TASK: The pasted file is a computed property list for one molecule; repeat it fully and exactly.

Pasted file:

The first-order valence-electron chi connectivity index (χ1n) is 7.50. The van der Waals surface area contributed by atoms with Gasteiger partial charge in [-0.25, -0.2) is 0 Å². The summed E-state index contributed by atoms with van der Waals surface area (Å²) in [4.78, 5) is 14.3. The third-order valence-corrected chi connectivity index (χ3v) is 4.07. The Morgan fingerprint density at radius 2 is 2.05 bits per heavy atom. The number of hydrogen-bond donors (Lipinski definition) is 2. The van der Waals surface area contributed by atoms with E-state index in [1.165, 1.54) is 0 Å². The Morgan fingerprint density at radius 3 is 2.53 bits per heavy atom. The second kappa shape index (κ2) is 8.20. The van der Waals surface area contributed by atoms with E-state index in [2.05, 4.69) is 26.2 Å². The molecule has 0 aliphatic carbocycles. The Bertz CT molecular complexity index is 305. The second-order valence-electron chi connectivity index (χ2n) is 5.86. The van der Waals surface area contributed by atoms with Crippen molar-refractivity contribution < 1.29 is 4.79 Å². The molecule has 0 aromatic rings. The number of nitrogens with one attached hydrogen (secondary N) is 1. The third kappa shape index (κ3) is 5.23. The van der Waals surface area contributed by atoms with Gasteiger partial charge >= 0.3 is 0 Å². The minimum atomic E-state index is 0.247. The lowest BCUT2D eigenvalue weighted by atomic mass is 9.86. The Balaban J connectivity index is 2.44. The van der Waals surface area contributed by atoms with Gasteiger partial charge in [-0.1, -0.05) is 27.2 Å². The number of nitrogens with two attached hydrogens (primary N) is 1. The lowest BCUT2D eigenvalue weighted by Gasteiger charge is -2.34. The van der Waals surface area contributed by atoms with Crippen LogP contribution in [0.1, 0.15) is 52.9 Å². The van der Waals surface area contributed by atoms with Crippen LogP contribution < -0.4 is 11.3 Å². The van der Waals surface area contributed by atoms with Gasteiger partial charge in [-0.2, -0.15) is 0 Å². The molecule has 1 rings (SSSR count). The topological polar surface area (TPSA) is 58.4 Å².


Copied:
The first-order valence-electron chi connectivity index (χ1n) is 7.50. The van der Waals surface area contributed by atoms with Gasteiger partial charge in [-0.25, -0.2) is 0 Å². The summed E-state index contributed by atoms with van der Waals surface area (Å²) in [4.78, 5) is 14.3. The third-order valence-corrected chi connectivity index (χ3v) is 4.07. The Morgan fingerprint density at radius 2 is 2.05 bits per heavy atom. The number of hydrogen-bond donors (Lipinski definition) is 2. The van der Waals surface area contributed by atoms with E-state index in [1.165, 1.54) is 0 Å². The Morgan fingerprint density at radius 3 is 2.53 bits per heavy atom. The second kappa shape index (κ2) is 8.20. The van der Waals surface area contributed by atoms with E-state index in [2.05, 4.69) is 26.2 Å². The molecule has 0 aliphatic carbocycles. The Bertz CT molecular complexity index is 305. The second-order valence-electron chi connectivity index (χ2n) is 5.86. The van der Waals surface area contributed by atoms with Crippen molar-refractivity contribution < 1.29 is 4.79 Å². The molecule has 0 aromatic rings. The number of nitrogens with one attached hydrogen (secondary N) is 1. The third kappa shape index (κ3) is 5.23. The van der Waals surface area contributed by atoms with Gasteiger partial charge >= 0.3 is 0 Å². The minimum atomic E-state index is 0.247. The lowest BCUT2D eigenvalue weighted by atomic mass is 9.86. The Balaban J connectivity index is 2.44. The van der Waals surface area contributed by atoms with Gasteiger partial charge in [-0.1, -0.05) is 27.2 Å². The number of nitrogens with two attached hydrogens (primary N) is 1. The lowest BCUT2D eigenvalue weighted by Gasteiger charge is -2.34. The van der Waals surface area contributed by atoms with Crippen LogP contribution in [0.1, 0.15) is 52.9 Å². The van der Waals surface area contributed by atoms with Crippen LogP contribution < -0.4 is 11.3 Å². The van der Waals surface area contributed by atoms with Gasteiger partial charge in [-0.2, -0.15) is 0 Å². The molecule has 1 rings (SSSR count). The topological polar surface area (TPSA) is 58.4 Å².